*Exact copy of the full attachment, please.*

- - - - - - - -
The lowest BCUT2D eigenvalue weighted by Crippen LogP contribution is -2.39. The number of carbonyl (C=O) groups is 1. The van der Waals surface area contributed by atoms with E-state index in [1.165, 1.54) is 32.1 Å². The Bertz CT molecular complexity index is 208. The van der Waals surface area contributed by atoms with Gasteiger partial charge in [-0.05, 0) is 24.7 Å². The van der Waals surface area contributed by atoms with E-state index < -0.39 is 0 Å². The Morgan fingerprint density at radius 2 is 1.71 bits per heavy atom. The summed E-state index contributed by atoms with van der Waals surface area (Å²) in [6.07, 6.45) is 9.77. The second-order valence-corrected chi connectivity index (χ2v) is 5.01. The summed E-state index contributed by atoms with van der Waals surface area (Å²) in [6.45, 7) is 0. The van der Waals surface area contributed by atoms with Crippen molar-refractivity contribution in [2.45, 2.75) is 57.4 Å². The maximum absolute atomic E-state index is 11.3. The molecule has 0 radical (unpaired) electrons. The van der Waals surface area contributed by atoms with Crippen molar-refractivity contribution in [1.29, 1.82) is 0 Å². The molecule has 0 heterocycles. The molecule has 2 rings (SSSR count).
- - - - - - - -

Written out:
The lowest BCUT2D eigenvalue weighted by Crippen LogP contribution is -2.39. The number of carbonyl (C=O) groups is 1. The van der Waals surface area contributed by atoms with E-state index in [1.165, 1.54) is 32.1 Å². The Bertz CT molecular complexity index is 208. The van der Waals surface area contributed by atoms with Gasteiger partial charge in [-0.05, 0) is 24.7 Å². The van der Waals surface area contributed by atoms with E-state index < -0.39 is 0 Å². The Morgan fingerprint density at radius 2 is 1.71 bits per heavy atom. The summed E-state index contributed by atoms with van der Waals surface area (Å²) in [6.07, 6.45) is 9.77. The second-order valence-corrected chi connectivity index (χ2v) is 5.01. The summed E-state index contributed by atoms with van der Waals surface area (Å²) in [6.45, 7) is 0. The van der Waals surface area contributed by atoms with Crippen molar-refractivity contribution in [2.45, 2.75) is 57.4 Å². The maximum absolute atomic E-state index is 11.3. The molecule has 0 radical (unpaired) electrons. The van der Waals surface area contributed by atoms with Crippen molar-refractivity contribution in [1.29, 1.82) is 0 Å². The molecule has 0 heterocycles. The molecule has 2 rings (SSSR count).